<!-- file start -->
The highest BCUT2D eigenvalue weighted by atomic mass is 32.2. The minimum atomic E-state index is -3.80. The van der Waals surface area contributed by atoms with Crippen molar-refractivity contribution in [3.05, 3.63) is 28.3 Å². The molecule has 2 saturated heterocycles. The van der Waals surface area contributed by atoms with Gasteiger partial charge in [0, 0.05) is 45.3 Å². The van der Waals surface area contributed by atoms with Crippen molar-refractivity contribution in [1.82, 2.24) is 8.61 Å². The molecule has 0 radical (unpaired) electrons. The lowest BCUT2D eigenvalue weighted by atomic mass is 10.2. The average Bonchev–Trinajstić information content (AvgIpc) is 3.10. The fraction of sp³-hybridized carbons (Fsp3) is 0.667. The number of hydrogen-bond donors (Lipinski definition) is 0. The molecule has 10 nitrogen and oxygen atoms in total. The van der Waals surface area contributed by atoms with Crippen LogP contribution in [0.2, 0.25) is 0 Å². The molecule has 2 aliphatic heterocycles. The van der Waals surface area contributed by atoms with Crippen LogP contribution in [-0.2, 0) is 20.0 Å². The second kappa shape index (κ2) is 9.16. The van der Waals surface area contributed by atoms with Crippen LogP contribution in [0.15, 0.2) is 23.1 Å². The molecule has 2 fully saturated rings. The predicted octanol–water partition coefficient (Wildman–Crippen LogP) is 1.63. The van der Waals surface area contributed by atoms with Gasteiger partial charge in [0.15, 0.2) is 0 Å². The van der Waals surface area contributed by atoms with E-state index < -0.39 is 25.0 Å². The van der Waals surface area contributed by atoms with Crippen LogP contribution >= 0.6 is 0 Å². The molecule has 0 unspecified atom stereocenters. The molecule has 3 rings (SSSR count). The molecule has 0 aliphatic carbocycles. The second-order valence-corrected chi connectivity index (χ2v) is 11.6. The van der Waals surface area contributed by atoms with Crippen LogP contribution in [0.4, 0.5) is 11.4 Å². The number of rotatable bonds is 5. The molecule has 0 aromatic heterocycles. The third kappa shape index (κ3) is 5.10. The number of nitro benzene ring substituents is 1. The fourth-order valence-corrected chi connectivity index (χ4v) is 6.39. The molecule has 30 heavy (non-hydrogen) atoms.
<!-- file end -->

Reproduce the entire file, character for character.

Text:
The highest BCUT2D eigenvalue weighted by atomic mass is 32.2. The minimum atomic E-state index is -3.80. The van der Waals surface area contributed by atoms with Crippen molar-refractivity contribution in [3.05, 3.63) is 28.3 Å². The molecule has 2 saturated heterocycles. The van der Waals surface area contributed by atoms with Gasteiger partial charge in [0, 0.05) is 45.3 Å². The van der Waals surface area contributed by atoms with Crippen molar-refractivity contribution in [1.82, 2.24) is 8.61 Å². The molecule has 0 radical (unpaired) electrons. The lowest BCUT2D eigenvalue weighted by atomic mass is 10.2. The average Bonchev–Trinajstić information content (AvgIpc) is 3.10. The fraction of sp³-hybridized carbons (Fsp3) is 0.667. The number of hydrogen-bond donors (Lipinski definition) is 0. The molecule has 10 nitrogen and oxygen atoms in total. The van der Waals surface area contributed by atoms with Crippen LogP contribution in [0.2, 0.25) is 0 Å². The molecule has 2 aliphatic heterocycles. The van der Waals surface area contributed by atoms with Crippen LogP contribution in [-0.2, 0) is 20.0 Å². The second kappa shape index (κ2) is 9.16. The van der Waals surface area contributed by atoms with Crippen LogP contribution in [0.15, 0.2) is 23.1 Å². The molecule has 2 fully saturated rings. The predicted octanol–water partition coefficient (Wildman–Crippen LogP) is 1.63. The van der Waals surface area contributed by atoms with Gasteiger partial charge in [0.15, 0.2) is 0 Å². The van der Waals surface area contributed by atoms with E-state index < -0.39 is 25.0 Å². The van der Waals surface area contributed by atoms with Crippen LogP contribution >= 0.6 is 0 Å². The molecule has 0 unspecified atom stereocenters. The molecule has 3 rings (SSSR count). The molecule has 0 aliphatic carbocycles. The second-order valence-corrected chi connectivity index (χ2v) is 11.6. The van der Waals surface area contributed by atoms with Crippen LogP contribution in [0.4, 0.5) is 11.4 Å². The number of rotatable bonds is 5. The molecule has 0 aromatic heterocycles. The third kappa shape index (κ3) is 5.10. The number of nitro benzene ring substituents is 1. The fourth-order valence-corrected chi connectivity index (χ4v) is 6.39. The molecule has 30 heavy (non-hydrogen) atoms.